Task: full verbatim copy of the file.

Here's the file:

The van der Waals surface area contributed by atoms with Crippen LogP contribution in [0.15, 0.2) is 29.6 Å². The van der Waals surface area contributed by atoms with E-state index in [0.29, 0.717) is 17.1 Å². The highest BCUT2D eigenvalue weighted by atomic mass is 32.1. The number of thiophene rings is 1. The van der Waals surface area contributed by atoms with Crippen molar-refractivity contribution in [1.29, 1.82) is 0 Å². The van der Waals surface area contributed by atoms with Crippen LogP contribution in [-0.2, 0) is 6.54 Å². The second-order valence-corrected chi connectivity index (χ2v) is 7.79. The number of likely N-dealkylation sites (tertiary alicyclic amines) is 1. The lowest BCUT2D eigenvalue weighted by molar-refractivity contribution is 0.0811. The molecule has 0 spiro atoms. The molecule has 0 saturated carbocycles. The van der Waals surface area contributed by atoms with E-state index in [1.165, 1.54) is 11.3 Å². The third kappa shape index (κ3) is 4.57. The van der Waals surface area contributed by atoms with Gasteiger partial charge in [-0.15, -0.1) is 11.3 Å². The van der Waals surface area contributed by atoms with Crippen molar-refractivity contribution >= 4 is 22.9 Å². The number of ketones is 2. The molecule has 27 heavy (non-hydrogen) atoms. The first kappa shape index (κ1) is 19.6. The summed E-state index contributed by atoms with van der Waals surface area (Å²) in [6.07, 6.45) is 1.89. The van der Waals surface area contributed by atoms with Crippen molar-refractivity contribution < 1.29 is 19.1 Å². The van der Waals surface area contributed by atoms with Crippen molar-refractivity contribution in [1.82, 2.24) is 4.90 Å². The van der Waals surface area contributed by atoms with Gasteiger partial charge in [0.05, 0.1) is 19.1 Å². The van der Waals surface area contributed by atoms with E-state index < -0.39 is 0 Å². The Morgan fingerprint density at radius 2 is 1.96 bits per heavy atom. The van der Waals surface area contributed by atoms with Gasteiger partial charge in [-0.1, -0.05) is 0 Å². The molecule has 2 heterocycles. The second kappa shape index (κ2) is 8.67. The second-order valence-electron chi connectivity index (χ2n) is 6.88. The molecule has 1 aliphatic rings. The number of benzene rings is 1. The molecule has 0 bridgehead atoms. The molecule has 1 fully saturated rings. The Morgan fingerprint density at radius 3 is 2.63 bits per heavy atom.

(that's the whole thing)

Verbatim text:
The van der Waals surface area contributed by atoms with Crippen LogP contribution in [0.15, 0.2) is 29.6 Å². The van der Waals surface area contributed by atoms with E-state index in [0.29, 0.717) is 17.1 Å². The highest BCUT2D eigenvalue weighted by atomic mass is 32.1. The number of thiophene rings is 1. The van der Waals surface area contributed by atoms with Crippen molar-refractivity contribution in [1.29, 1.82) is 0 Å². The van der Waals surface area contributed by atoms with Crippen LogP contribution in [-0.2, 0) is 6.54 Å². The second-order valence-corrected chi connectivity index (χ2v) is 7.79. The number of likely N-dealkylation sites (tertiary alicyclic amines) is 1. The lowest BCUT2D eigenvalue weighted by molar-refractivity contribution is 0.0811. The molecule has 0 spiro atoms. The molecule has 0 saturated carbocycles. The van der Waals surface area contributed by atoms with E-state index in [1.165, 1.54) is 11.3 Å². The third kappa shape index (κ3) is 4.57. The van der Waals surface area contributed by atoms with Gasteiger partial charge in [-0.15, -0.1) is 11.3 Å². The van der Waals surface area contributed by atoms with Crippen molar-refractivity contribution >= 4 is 22.9 Å². The number of ketones is 2. The molecule has 27 heavy (non-hydrogen) atoms. The first kappa shape index (κ1) is 19.6. The summed E-state index contributed by atoms with van der Waals surface area (Å²) in [6.07, 6.45) is 1.89. The van der Waals surface area contributed by atoms with Crippen molar-refractivity contribution < 1.29 is 19.1 Å². The van der Waals surface area contributed by atoms with Crippen molar-refractivity contribution in [1.82, 2.24) is 4.90 Å². The van der Waals surface area contributed by atoms with Gasteiger partial charge in [0.05, 0.1) is 19.1 Å². The van der Waals surface area contributed by atoms with E-state index < -0.39 is 0 Å². The Morgan fingerprint density at radius 2 is 1.96 bits per heavy atom. The van der Waals surface area contributed by atoms with Gasteiger partial charge in [-0.1, -0.05) is 0 Å². The molecule has 2 heterocycles. The second kappa shape index (κ2) is 8.67. The second-order valence-electron chi connectivity index (χ2n) is 6.88. The molecule has 1 aliphatic rings. The number of benzene rings is 1. The molecule has 0 bridgehead atoms. The molecule has 1 fully saturated rings. The Morgan fingerprint density at radius 3 is 2.63 bits per heavy atom.